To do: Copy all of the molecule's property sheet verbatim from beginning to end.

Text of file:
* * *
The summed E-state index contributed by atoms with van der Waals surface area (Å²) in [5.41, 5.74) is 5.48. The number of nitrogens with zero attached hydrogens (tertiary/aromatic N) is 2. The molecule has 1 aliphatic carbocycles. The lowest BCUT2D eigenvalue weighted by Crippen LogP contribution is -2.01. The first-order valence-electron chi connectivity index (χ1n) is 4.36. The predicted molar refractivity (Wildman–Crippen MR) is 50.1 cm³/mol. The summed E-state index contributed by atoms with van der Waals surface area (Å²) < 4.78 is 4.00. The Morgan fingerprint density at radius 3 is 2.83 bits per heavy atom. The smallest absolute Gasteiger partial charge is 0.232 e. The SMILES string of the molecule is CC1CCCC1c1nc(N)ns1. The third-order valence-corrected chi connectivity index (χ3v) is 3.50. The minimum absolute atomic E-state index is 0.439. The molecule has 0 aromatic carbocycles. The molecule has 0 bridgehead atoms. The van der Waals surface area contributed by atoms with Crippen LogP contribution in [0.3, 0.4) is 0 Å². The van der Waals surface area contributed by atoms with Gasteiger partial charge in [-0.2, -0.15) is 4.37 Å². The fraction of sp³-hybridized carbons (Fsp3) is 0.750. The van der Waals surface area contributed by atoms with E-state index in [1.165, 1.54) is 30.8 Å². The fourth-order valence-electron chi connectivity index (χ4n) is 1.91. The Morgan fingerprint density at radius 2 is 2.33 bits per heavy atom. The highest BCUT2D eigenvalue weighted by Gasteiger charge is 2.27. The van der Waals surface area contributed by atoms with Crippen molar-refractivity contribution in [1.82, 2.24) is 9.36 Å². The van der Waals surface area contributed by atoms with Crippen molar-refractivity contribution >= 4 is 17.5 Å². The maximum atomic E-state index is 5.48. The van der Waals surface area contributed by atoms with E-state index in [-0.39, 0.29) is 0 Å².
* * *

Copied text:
The summed E-state index contributed by atoms with van der Waals surface area (Å²) in [5.41, 5.74) is 5.48. The number of nitrogens with zero attached hydrogens (tertiary/aromatic N) is 2. The molecule has 1 aliphatic carbocycles. The lowest BCUT2D eigenvalue weighted by Crippen LogP contribution is -2.01. The first-order valence-electron chi connectivity index (χ1n) is 4.36. The predicted molar refractivity (Wildman–Crippen MR) is 50.1 cm³/mol. The summed E-state index contributed by atoms with van der Waals surface area (Å²) < 4.78 is 4.00. The Morgan fingerprint density at radius 3 is 2.83 bits per heavy atom. The smallest absolute Gasteiger partial charge is 0.232 e. The SMILES string of the molecule is CC1CCCC1c1nc(N)ns1. The third-order valence-corrected chi connectivity index (χ3v) is 3.50. The minimum absolute atomic E-state index is 0.439. The molecule has 0 aromatic carbocycles. The molecule has 0 bridgehead atoms. The van der Waals surface area contributed by atoms with Crippen LogP contribution in [0.3, 0.4) is 0 Å². The van der Waals surface area contributed by atoms with Gasteiger partial charge in [-0.2, -0.15) is 4.37 Å². The fraction of sp³-hybridized carbons (Fsp3) is 0.750. The van der Waals surface area contributed by atoms with E-state index in [1.165, 1.54) is 30.8 Å². The fourth-order valence-electron chi connectivity index (χ4n) is 1.91. The Morgan fingerprint density at radius 2 is 2.33 bits per heavy atom. The highest BCUT2D eigenvalue weighted by Gasteiger charge is 2.27. The van der Waals surface area contributed by atoms with Crippen molar-refractivity contribution in [1.82, 2.24) is 9.36 Å². The van der Waals surface area contributed by atoms with Crippen molar-refractivity contribution >= 4 is 17.5 Å². The maximum atomic E-state index is 5.48. The van der Waals surface area contributed by atoms with E-state index in [-0.39, 0.29) is 0 Å².